Understanding Tire Pressure Monitoring Systems

The United States Department of Transportation (DOT) National Highway Traffic Safety Administration (NHTSA) has developed a Federal Motor Vehicle Safety Standard that requires the installation of tire pressure monitoring systems (TPMS) that warn the driver when a tire is significantly under inflated. The standard applies to passenger cars, trucks, multipurpose passenger vehicles and buses with a gross vehicle weight rating of 10,000 pounds or less, except those vehicles with dual wheels on an axle.

Maintaining the correct tire pressure for a vehicle is an important factor in how much load its tires can safely carry. The correct pressure will carry the weight without a problem. Too little tire pressure can wear out tires prematurely and could create a serious safety concern. Studies have shown that 1 in 4 vehicles have under inflated tires. Under inflated tires will wear out 30% quicker than a properly inflated tire, it will negatively affect the gas mileage performance of the vehicle and the overall handling performance will be compromised.

Tire Pressure Monitoring Systems (TPMS) is designed to warn the vehicle operator if one or more tires on the vehicle were under inflated. The system is designed to send a warning indicator to the driver any time a tire on the vehicle falls 25% below the recommended tire pressure for the vehicle.

There are two approved TPMS systems - DIRECT and INDIRECT

Direct system attaches a pressure sensor or transmitter to the vehicles wheel inside the tire air chamber. The sensor/transmitter sends a signal to a receiver in the car, the receiver then sends a warning to the driver which is displayed on the vehicle dashboard.

An Indirect system uses the vehicle's anti-lock braking systems wheel speed sensors to compare the rotational speed of one tire versus the others. If one tire is low on pressure it will roll at a different number of revolutions per mile than the other three tires. One downfall to this system is if all the tires are under inflated to the same pressure the revolutions will be the same and the system will not warn the driver that all four tires are under inflated.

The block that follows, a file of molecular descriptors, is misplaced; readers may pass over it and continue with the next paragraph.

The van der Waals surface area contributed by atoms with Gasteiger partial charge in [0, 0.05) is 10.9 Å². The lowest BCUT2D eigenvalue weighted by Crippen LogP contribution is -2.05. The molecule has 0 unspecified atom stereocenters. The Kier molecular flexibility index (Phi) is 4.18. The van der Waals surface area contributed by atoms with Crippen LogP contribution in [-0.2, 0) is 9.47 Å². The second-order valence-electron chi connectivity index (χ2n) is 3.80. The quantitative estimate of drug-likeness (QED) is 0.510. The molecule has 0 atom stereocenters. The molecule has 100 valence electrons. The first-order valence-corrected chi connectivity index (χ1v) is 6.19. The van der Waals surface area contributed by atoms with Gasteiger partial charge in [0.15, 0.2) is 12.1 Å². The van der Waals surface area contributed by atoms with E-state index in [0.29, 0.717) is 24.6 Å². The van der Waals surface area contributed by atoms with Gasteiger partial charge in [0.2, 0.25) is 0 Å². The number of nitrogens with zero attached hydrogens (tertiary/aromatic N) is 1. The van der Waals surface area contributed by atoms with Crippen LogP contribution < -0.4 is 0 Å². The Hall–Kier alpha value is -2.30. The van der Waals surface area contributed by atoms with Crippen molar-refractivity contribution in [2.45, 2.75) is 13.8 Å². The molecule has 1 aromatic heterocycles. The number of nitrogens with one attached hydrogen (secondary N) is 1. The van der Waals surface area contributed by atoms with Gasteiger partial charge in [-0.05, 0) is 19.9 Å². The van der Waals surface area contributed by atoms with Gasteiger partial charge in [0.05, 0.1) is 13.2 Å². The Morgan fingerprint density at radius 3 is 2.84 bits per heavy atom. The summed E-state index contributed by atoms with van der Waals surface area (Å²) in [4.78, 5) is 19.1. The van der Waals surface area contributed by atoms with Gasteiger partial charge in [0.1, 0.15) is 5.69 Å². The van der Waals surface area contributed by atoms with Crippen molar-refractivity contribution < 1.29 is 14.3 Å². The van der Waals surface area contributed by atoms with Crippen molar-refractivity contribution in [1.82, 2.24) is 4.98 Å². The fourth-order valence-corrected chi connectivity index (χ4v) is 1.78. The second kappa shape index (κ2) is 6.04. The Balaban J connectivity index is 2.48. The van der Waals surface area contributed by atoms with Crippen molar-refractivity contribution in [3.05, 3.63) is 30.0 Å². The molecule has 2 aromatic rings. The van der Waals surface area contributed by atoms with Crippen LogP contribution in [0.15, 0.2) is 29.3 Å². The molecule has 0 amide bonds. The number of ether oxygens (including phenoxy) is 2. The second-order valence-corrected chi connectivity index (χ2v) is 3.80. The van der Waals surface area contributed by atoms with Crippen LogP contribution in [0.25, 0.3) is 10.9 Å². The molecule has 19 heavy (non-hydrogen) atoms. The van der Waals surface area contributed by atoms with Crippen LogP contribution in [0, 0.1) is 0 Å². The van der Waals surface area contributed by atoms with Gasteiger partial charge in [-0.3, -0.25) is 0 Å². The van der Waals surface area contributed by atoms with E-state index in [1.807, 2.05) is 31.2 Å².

The most commonly used Tire Pressure Monitoring Systems are the Direct system.

Proper maintenance of the sensors is very important to the overall performance of the TPMS.

Whenever a warning light comes on the dash you should first check the air pressure of all 4 tires (and spare if applicable) to see if any of the tires are under inflated. You can find the proper air pressure inflation information on the inside front door jam of the driver's front door.

Most of the sensor/ transmitter systems are combined with the valve stem. The components of this valve stem are much different from the conventional rubber valve stem. The sensor valve stem has a nickel plated valve core. They use a nickel plated valve core because the core of the sensor valve stem must remain free of any corrosion and nickel will not corrode. The nickel valve core should be replaced anytime the tire is worked on, failure to use a nickel core will result in the core seizing in the sensor, which will result in replacing the entire sensor.

Two other components of the sensor valve is a rubber grommet and a locking ring. These two components should be replaced anytime tires are removed from the wheels and remounted.

TPMS sensors/transmitter have a battery life of about 7 years. The remaining battery life can be checked using a TPMS sensor tool. Town Fair Tire will check the remaining battery life of the sensors on your vehicle at no charge to you.

Town Fair Tire has professionals who are trained in the proper installation and maintenance of TPM systems. If you have checked the air pressure and the warning light is still present stop into any Town Fair Tire for a free analysis of the TPM system.